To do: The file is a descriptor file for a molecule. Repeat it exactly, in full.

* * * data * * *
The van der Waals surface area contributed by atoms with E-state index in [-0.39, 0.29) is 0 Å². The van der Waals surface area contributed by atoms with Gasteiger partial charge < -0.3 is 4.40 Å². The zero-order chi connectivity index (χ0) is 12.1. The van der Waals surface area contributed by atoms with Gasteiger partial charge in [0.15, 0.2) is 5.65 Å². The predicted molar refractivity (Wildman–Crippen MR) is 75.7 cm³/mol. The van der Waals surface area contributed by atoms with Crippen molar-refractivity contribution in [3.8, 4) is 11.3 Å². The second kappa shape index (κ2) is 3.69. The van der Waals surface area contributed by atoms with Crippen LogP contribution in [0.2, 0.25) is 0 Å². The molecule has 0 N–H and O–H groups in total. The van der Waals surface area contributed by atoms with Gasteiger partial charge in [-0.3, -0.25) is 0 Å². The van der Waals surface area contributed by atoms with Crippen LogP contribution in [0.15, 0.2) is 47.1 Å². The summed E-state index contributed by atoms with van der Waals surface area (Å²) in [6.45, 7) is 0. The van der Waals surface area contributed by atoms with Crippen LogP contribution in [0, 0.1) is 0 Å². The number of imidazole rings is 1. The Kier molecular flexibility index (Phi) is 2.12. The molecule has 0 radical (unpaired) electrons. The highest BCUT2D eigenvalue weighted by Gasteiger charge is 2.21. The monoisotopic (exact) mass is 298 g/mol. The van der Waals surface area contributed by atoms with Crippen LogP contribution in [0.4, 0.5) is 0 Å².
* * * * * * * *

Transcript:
The van der Waals surface area contributed by atoms with E-state index in [-0.39, 0.29) is 0 Å². The van der Waals surface area contributed by atoms with Gasteiger partial charge < -0.3 is 4.40 Å². The zero-order chi connectivity index (χ0) is 12.1. The van der Waals surface area contributed by atoms with Gasteiger partial charge in [0.15, 0.2) is 5.65 Å². The predicted molar refractivity (Wildman–Crippen MR) is 75.7 cm³/mol. The van der Waals surface area contributed by atoms with Crippen molar-refractivity contribution in [3.8, 4) is 11.3 Å². The second kappa shape index (κ2) is 3.69. The van der Waals surface area contributed by atoms with Crippen LogP contribution in [0.2, 0.25) is 0 Å². The molecule has 0 N–H and O–H groups in total. The van der Waals surface area contributed by atoms with Gasteiger partial charge in [-0.3, -0.25) is 0 Å². The van der Waals surface area contributed by atoms with Crippen LogP contribution in [0.15, 0.2) is 47.1 Å². The summed E-state index contributed by atoms with van der Waals surface area (Å²) in [6.45, 7) is 0. The van der Waals surface area contributed by atoms with Crippen LogP contribution in [0, 0.1) is 0 Å². The number of imidazole rings is 1. The Kier molecular flexibility index (Phi) is 2.12. The molecule has 0 radical (unpaired) electrons. The highest BCUT2D eigenvalue weighted by Gasteiger charge is 2.21. The monoisotopic (exact) mass is 298 g/mol. The van der Waals surface area contributed by atoms with Crippen LogP contribution in [0.4, 0.5) is 0 Å².